Ethics of genome editing: key points from ‘CRISPR Journal’ special issue
Publications converged on a few common points:
- Two institutional reports are regarded as the most important for the whole field: NASEM 2017 and Nuffield 2018.
- He Jiankui’s experiment is widely referred, serves as an exemplary negative case in all bioethical discussions.
- From the legal point of view, moratorium on germline editing would be redundant in the USA, where FDA is obliged by the Congress to reject any proposal touching germline editing.
- Medical editing is generally accepted among both professionals and the public, but at the same time there is low need for introduction of germline medical editing.
- Germline editing is abbreviated to two acronyms: GGE (germline genome editing) and HGE (heritable genome editing).
Individual articles provided some interesting remarks:
- “It would take about a decade to the legal [moratorium] route and make sure that all countries sign and ratify” (doi:10.1089/crispr.2019.29071.bkn)
- “Public distrust becomes significantly more probable when people are shut out of the conversation by an impatient scientific community that unilaterally declares what is moral and decides without debate how far research should go” (doi:10.1089/crispr.2019.0047)
- “Although a typical small-molecule drug can recoup the substantial costs of development and clinical testing via repeated sales to a market of thousands or millions of patients, a genetic therapy may only be applicable to a few dozen patients, and a one-time (or annual) high-efficacy administration often supplants the daily pill format. In hopes of offsetting these factors, treatments are sold for amounts as high as $2 million” (doi:10.1089/crispr.2019.0052)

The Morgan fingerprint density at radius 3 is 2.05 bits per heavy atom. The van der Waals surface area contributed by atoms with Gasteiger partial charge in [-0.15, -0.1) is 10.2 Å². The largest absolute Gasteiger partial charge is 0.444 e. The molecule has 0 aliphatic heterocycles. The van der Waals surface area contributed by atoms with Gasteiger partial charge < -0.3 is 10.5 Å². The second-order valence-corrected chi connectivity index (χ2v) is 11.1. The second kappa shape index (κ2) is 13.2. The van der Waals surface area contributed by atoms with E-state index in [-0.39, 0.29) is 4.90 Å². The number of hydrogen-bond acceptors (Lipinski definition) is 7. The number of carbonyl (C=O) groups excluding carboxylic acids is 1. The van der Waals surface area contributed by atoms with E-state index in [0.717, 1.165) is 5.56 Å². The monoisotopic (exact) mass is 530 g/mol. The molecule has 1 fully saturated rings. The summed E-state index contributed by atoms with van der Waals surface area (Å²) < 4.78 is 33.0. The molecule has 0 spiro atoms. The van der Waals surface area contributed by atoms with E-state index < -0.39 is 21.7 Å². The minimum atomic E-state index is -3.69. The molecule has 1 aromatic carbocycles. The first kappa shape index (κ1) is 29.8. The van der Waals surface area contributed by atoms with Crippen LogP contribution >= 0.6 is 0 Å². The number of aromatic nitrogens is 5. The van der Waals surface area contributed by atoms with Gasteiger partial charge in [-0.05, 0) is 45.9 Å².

- “Further, if GGE to eliminate deafness becomesa norm, how will people who cannot afford germline editing be viewed by society?” (doi:10.1089/crispr.2019.0042)
- “We estimate that 17,600 patients would benefit from GGE of aneuploid embryos. (…) The prospect of GGE for chromosomal correction could have a tremendous impact on IVF patients” (doi:10.1089/crispr.2019.0044)
- “Although many ethicists may be unfamiliar with his [A. Huxley] other writings, these strongly suggest that Brave New World was never meant to be a warning about technologies such as CRISPR” (doi:10.1089/crispr.2019.0046)
- “[parents of aneuploidic children] prioritized ameliorating life-threatening health issues when those were present; many also emphasized increasing their children’s communication and cognitive ability” (doi:10.1089/crispr.2019.0021)
- “A high level of support for human gene editing among genetics professionals, particularly the pursuit of future therapeutic applications of somatic editing and openness to deliberations on germline uses” (doi:10.1089/crispr.2019.0020)
The issue is available here: https://www.liebertpub.com/toc/crispr/2/5